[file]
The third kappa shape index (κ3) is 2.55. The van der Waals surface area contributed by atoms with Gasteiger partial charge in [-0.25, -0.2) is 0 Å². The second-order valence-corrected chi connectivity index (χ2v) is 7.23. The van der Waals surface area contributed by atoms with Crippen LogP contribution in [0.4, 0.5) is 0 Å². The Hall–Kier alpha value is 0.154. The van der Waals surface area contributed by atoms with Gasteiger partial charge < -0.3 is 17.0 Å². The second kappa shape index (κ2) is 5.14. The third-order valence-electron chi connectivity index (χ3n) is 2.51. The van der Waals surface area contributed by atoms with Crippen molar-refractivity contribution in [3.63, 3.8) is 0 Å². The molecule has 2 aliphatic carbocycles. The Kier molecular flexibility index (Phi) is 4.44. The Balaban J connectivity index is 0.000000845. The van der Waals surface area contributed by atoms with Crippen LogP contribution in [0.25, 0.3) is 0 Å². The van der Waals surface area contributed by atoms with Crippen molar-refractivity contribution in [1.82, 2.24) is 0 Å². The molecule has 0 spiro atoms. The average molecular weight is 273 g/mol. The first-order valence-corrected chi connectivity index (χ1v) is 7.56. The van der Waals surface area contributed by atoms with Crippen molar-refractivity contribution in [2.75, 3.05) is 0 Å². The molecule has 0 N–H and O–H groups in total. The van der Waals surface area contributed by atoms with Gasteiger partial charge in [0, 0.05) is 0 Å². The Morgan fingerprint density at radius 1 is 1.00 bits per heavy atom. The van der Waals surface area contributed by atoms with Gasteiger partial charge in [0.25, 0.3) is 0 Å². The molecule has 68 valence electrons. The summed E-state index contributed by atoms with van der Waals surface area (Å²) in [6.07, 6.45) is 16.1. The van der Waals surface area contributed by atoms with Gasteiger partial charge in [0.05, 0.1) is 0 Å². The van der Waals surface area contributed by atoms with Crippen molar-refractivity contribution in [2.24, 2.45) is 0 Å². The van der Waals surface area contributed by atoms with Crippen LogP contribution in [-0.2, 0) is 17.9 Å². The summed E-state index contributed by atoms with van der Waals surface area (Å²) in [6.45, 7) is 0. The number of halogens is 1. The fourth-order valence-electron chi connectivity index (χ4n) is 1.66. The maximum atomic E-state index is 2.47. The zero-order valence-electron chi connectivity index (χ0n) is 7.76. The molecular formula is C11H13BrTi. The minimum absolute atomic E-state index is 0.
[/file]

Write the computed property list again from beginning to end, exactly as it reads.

The third kappa shape index (κ3) is 2.55. The van der Waals surface area contributed by atoms with Gasteiger partial charge in [-0.25, -0.2) is 0 Å². The second-order valence-corrected chi connectivity index (χ2v) is 7.23. The van der Waals surface area contributed by atoms with Crippen LogP contribution in [0.4, 0.5) is 0 Å². The Hall–Kier alpha value is 0.154. The van der Waals surface area contributed by atoms with Gasteiger partial charge < -0.3 is 17.0 Å². The second kappa shape index (κ2) is 5.14. The third-order valence-electron chi connectivity index (χ3n) is 2.51. The van der Waals surface area contributed by atoms with Crippen molar-refractivity contribution in [3.63, 3.8) is 0 Å². The molecule has 2 aliphatic carbocycles. The Kier molecular flexibility index (Phi) is 4.44. The Balaban J connectivity index is 0.000000845. The van der Waals surface area contributed by atoms with Crippen LogP contribution in [0.25, 0.3) is 0 Å². The van der Waals surface area contributed by atoms with Crippen molar-refractivity contribution in [1.82, 2.24) is 0 Å². The molecule has 0 spiro atoms. The average molecular weight is 273 g/mol. The first-order valence-corrected chi connectivity index (χ1v) is 7.56. The van der Waals surface area contributed by atoms with Crippen molar-refractivity contribution in [2.75, 3.05) is 0 Å². The molecule has 0 N–H and O–H groups in total. The van der Waals surface area contributed by atoms with Gasteiger partial charge in [0, 0.05) is 0 Å². The Morgan fingerprint density at radius 1 is 1.00 bits per heavy atom. The van der Waals surface area contributed by atoms with Gasteiger partial charge in [0.25, 0.3) is 0 Å². The molecule has 68 valence electrons. The summed E-state index contributed by atoms with van der Waals surface area (Å²) in [6.07, 6.45) is 16.1. The van der Waals surface area contributed by atoms with Gasteiger partial charge in [0.05, 0.1) is 0 Å². The van der Waals surface area contributed by atoms with Crippen molar-refractivity contribution in [2.24, 2.45) is 0 Å². The van der Waals surface area contributed by atoms with Crippen LogP contribution in [-0.2, 0) is 17.9 Å². The summed E-state index contributed by atoms with van der Waals surface area (Å²) in [6.45, 7) is 0. The number of halogens is 1. The fourth-order valence-electron chi connectivity index (χ4n) is 1.66. The maximum atomic E-state index is 2.47. The zero-order valence-electron chi connectivity index (χ0n) is 7.76. The molecular formula is C11H13BrTi. The minimum absolute atomic E-state index is 0.